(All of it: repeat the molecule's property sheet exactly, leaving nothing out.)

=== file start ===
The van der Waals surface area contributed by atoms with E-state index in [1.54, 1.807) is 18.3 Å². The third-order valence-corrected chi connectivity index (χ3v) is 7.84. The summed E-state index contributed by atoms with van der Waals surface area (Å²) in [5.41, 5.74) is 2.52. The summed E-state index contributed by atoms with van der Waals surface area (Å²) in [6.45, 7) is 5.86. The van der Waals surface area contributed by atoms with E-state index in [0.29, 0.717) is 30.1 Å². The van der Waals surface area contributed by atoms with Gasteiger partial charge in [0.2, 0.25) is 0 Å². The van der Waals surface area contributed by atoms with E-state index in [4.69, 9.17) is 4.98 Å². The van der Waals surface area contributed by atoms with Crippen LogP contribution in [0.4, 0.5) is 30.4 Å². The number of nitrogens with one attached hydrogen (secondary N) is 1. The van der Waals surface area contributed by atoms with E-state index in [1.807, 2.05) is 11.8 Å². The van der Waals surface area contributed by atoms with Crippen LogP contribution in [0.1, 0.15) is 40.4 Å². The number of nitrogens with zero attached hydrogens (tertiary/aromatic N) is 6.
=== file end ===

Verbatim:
The van der Waals surface area contributed by atoms with E-state index in [1.54, 1.807) is 18.3 Å². The third-order valence-corrected chi connectivity index (χ3v) is 7.84. The summed E-state index contributed by atoms with van der Waals surface area (Å²) in [5.41, 5.74) is 2.52. The summed E-state index contributed by atoms with van der Waals surface area (Å²) in [6.45, 7) is 5.86. The van der Waals surface area contributed by atoms with E-state index in [0.29, 0.717) is 30.1 Å². The van der Waals surface area contributed by atoms with Gasteiger partial charge in [0.2, 0.25) is 0 Å². The van der Waals surface area contributed by atoms with E-state index in [4.69, 9.17) is 4.98 Å². The van der Waals surface area contributed by atoms with Crippen LogP contribution in [0.4, 0.5) is 30.4 Å². The number of nitrogens with one attached hydrogen (secondary N) is 1. The van der Waals surface area contributed by atoms with E-state index in [1.807, 2.05) is 11.8 Å². The van der Waals surface area contributed by atoms with Crippen LogP contribution in [0.1, 0.15) is 40.4 Å². The number of nitrogens with zero attached hydrogens (tertiary/aromatic N) is 6.